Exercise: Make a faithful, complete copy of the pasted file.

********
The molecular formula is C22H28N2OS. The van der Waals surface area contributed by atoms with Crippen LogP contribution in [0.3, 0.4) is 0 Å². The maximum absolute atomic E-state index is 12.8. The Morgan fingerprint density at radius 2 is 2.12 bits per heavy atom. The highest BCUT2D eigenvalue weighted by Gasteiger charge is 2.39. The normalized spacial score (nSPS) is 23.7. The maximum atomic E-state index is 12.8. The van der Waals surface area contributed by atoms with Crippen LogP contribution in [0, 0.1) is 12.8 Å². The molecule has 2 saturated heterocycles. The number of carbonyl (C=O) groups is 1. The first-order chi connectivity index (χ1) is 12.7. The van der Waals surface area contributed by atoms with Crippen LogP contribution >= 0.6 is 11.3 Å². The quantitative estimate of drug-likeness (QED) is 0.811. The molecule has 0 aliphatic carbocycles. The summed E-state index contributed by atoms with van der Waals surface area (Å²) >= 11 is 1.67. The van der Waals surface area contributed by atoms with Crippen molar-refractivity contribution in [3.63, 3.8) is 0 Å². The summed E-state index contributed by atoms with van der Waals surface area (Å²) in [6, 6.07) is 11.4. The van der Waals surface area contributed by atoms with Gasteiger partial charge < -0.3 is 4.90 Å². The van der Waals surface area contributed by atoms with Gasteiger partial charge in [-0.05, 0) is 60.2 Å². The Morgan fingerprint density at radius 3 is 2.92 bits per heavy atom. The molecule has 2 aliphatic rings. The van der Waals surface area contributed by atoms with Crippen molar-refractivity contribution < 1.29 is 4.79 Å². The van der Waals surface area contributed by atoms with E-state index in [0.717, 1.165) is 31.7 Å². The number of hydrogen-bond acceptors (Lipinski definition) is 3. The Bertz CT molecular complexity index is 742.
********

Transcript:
The molecular formula is C22H28N2OS. The van der Waals surface area contributed by atoms with Crippen LogP contribution in [0.3, 0.4) is 0 Å². The maximum absolute atomic E-state index is 12.8. The Morgan fingerprint density at radius 2 is 2.12 bits per heavy atom. The highest BCUT2D eigenvalue weighted by Gasteiger charge is 2.39. The normalized spacial score (nSPS) is 23.7. The maximum atomic E-state index is 12.8. The van der Waals surface area contributed by atoms with Crippen LogP contribution in [0, 0.1) is 12.8 Å². The molecule has 2 saturated heterocycles. The number of carbonyl (C=O) groups is 1. The first-order chi connectivity index (χ1) is 12.7. The van der Waals surface area contributed by atoms with Crippen LogP contribution >= 0.6 is 11.3 Å². The quantitative estimate of drug-likeness (QED) is 0.811. The molecule has 0 aliphatic carbocycles. The summed E-state index contributed by atoms with van der Waals surface area (Å²) >= 11 is 1.67. The van der Waals surface area contributed by atoms with Crippen molar-refractivity contribution in [3.63, 3.8) is 0 Å². The summed E-state index contributed by atoms with van der Waals surface area (Å²) in [6, 6.07) is 11.4. The van der Waals surface area contributed by atoms with Gasteiger partial charge < -0.3 is 4.90 Å². The van der Waals surface area contributed by atoms with Gasteiger partial charge in [-0.05, 0) is 60.2 Å². The Morgan fingerprint density at radius 3 is 2.92 bits per heavy atom. The molecule has 2 aliphatic rings. The van der Waals surface area contributed by atoms with Crippen molar-refractivity contribution < 1.29 is 4.79 Å². The van der Waals surface area contributed by atoms with E-state index in [0.717, 1.165) is 31.7 Å². The number of hydrogen-bond acceptors (Lipinski definition) is 3. The Bertz CT molecular complexity index is 742.